Hunters, gatherers and fishermen have lived in large parts of Fennos Scandinavia since the Neolithic . Proof of this is provided by finds around 10,000 years old, for example the remains of fire places or arrowheads in Arjeplog . 6,000 year old rock carvings have also been found in Alta , northern Norway . The settlement area of ​​this so-called Komsa culture extended from the north to far into the south of Scandinavia and to the White Sea in Russia .

Reindeer domestication began in Northern Europe between 1800 and 900 BC. Dated. From the time of 1500 BC. From BC to AD 300, archaeologists have found asbestos ceramics that have already been interpreted as a feature of Sami culture. Catch pits were also discovered. Moose and reindeer were caught using multiple trapping systems .

The first known possible news about the northern people comes from Tacitus , who called them Fenni in 98 AD . The Greek historian Prokopios mentioned a people in AD 555 whom he called Skrithfinoi . They were still called Skridfinnen by Paulus Deacon in the 8th century. The name referred to skis .

middle Ages

For centuries the seeds provided products of their extensive way of life such as skins, fish, meat, etc. to the tax collectors of the colonial rulers.
Reindeer sleigh races are still a popular Sami sport today.

Regular contact with the Sami has been documented for the Norwegian Vikings since the 9th century, including through Ōhtheres travelogue . They settled on the northern coasts, herds of tame reindeer and taxes from the indigenous people. At that time, Sápmi covered two thirds of the area of ​​Fenno Scandinavia. In Sámi tales it becomes clear that there must have been a protracted conflict with the Vikings. In this, the Sami often deal with their violent opponents with cunning and cunning in order to minimize losses. In addition, there was also trade with the Norwegians and the other neighboring peoples. Animal skins and pelts were z. B. exchanged for salt, precious metals or metal blades.

In the course of the Middle Ages, the then northern European states Denmark-Norway , Sweden-Finland and Russia began subjugating the Sami. First, these states levied taxes on the inhabitants of Lapland, which had to be paid in kind. Since the state borders in the north had not yet been determined, all three states raised taxes in large parts of Lapland at the same time. Up until the 16th century, Northern Finnish traders - the so-called "Birkarle" (the name is derived from bjór "Biber") - took over the collection of taxes for Sweden in trust. They divided the Sami country into trading districts called " Lappmarken ", which were valid for many centuries.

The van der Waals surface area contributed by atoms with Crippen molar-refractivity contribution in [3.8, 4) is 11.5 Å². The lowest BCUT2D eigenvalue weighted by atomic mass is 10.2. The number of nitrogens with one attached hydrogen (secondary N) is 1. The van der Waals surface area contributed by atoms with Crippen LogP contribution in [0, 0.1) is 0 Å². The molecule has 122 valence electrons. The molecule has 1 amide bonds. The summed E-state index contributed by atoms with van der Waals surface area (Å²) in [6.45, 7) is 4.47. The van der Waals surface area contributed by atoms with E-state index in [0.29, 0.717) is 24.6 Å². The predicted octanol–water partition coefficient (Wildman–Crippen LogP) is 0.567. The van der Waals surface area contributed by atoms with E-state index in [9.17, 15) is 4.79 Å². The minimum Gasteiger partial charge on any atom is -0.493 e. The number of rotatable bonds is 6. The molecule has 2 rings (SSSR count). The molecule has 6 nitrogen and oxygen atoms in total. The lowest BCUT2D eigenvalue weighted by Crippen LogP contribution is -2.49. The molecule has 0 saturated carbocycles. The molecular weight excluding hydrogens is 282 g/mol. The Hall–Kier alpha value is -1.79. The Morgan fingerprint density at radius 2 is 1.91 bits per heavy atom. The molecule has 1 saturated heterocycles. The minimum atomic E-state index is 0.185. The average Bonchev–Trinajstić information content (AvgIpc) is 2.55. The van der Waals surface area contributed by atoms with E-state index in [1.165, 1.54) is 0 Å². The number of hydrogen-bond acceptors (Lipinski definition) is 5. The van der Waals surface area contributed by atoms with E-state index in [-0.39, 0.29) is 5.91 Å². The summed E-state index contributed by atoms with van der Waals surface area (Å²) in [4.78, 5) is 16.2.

The first churches were built in the coastal regions of northern Norway and northwestern Russia in the 14th century, and the Christianization of the East Sami began. The first Pomorussian settlements appeared around 1430 on the northern coast of the White Sea . A hundred years later, several Russian Orthodox missionaries, including Theodoret von Kola and Tryphon von Petschenga , reached the area as far as the North Cape and founded the first monasteries on the Kola Peninsula. During the centuries that followed, most of the Eastern Sami were converted to the Orthodox faith.

At the end of the Middle Ages, the Sami began to systematically conquer their settlement area through the neighboring nations and to assimilate them into culture.

Early modern age

Mother with baby in traditional Sami clothes, 1917
Kote in the Sarek National Park (1982) - The traditional dwelling

At the beginning of the 16th century, three different groups of seeds were distinguished: The peasant seeds in the southern areas of Norway to the north to south Troms , who mostly practiced agriculture; the sea-Sami, who lived north and east of it, were just as local and lived from fishing and hunting; and the seeds in the mountains and in Finnmarksvidda (" Fjällsamen "). Until then they were a nomadic hunter people who lived mainly from hunting the wild reindeer. Today there is no wild reindeer in all of Sápmi. At that time, domesticated reindeer were mainly used as pack animals and draft animals, although herds of domesticated reindeer presumably already existed. But only the obligation to pay high taxes and the performance of various compulsory services for the foreign rulers led to the expansion of reindeer herding as the main livelihood, probably since the 1540s. Until the 18th century, however, the herds were much smaller than they are today. Despite the claims to power, King Gustav Vasa guaranteed the Sami certain rights at that time.

At the beginning of the 17th century, when the three national states made ever more pronounced claims on Lapland, the pressure on the people of Sápmi increased by leaps and bounds. The Swedish royal family replaced the Birkarle with their own tax officers and had church villages built at traditional trading points , where a market for the surrounding areas should take place at least once a year (e.g. in Lycksele , Arvidsjaur , Jokkmokk , Jukkasjärvi , Enontekiö or Arjeplog ). These markets served the state u. a. for tax collection and as places of jurisdiction. At the same time, the systematic proselytizing and Christianization of the Sami began from there , which lasted until the 19th century. The old market tradition, in which seeds from the entire northern calotte are found, has been preserved in the " Jokkmokk Winter Market " to this day. In order to improve control over the Sami, the Swedish state replaced the original clan associations ( Siida ) with the new division of so-called " Lappendörfer " ( map ).